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Smooth-As-Silk Countersink

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Countersink first, drill the pilot hole second. That may sound backward, but it’s the easiest way to ensure a perfectly smooth countersink. I used to drill the pilot hole first on the drill press, but if that hole was relatively large or the wood quite dense, the countersink bit would inevitably chatter and make an ugly, rough surface.

 

One day I tried the countersink bit first with no pilot hole. What a difference! It made a perfect conical depression. It’s easy to locate the hole because a countersink bit has a sharp tip. Centering the pilot hole is easy, too. A twist bit practically positions itself in the hole’s bottom.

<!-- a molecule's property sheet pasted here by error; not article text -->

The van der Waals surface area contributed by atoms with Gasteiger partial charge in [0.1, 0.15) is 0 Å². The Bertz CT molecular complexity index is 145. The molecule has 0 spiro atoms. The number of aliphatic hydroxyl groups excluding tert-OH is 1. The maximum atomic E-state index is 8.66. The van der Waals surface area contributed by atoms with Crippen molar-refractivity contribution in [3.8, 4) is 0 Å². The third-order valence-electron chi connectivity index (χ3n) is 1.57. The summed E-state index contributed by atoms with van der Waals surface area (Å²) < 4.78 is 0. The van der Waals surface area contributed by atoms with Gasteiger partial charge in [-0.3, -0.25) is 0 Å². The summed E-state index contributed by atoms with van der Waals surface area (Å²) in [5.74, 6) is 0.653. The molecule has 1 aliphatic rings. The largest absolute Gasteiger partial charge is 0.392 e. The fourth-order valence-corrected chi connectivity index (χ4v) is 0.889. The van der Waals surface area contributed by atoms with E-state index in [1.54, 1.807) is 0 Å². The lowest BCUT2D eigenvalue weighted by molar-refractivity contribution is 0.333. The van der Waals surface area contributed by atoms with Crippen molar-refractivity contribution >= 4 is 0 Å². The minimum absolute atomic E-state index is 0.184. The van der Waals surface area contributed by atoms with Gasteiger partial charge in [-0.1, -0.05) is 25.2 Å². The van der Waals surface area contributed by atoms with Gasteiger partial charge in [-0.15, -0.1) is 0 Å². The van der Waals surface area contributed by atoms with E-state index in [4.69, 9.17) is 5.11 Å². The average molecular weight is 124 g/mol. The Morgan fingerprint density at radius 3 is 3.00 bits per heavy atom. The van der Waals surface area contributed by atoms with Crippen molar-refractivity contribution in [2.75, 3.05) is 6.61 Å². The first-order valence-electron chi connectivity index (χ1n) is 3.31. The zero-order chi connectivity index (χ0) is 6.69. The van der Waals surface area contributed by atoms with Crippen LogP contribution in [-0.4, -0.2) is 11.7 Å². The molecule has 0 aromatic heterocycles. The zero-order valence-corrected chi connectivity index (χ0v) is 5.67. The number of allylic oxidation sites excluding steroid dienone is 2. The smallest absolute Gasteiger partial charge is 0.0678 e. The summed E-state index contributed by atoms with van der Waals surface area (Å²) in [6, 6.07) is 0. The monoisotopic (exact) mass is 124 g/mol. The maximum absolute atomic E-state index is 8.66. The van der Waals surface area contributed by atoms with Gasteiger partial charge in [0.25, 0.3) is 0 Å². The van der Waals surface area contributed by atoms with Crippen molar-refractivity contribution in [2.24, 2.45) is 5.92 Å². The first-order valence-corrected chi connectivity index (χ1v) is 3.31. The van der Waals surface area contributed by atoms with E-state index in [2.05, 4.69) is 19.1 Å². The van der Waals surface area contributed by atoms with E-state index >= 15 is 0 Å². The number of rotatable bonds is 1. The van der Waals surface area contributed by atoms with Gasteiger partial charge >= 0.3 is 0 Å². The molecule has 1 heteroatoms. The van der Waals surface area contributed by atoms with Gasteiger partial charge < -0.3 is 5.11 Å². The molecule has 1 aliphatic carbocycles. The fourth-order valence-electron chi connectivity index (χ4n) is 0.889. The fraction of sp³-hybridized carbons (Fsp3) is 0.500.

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Comments

Frank Cooper wrote re: Smooth-As-Silk Countersink
on 09-09-2009 5:30 PM

I love brilliant, simple ideas. This is one. Thanks

ottertech wrote re: Smooth-As-Silk Countersink
on 09-15-2009 10:27 AM

Problem with the standard countersink for wood is that it  is similar or same design  made to countersink metals. Wood  is a fibrous material and does not have the density of  metal. This style of countersink  would need more cutting edges for a clean finish. I've never found one.

 Instead, I switched to the Weldon pilotless countersinks and the result is a flawless.

Cassandra wrote re: Smooth-As-Silk Countersink
on 10-11-2009 12:14 PM

Brilliant!  

Plus the countersunk hole would align the pilot drill naturally in the center of the counterunk hole.

Many Thanks!

Cassandra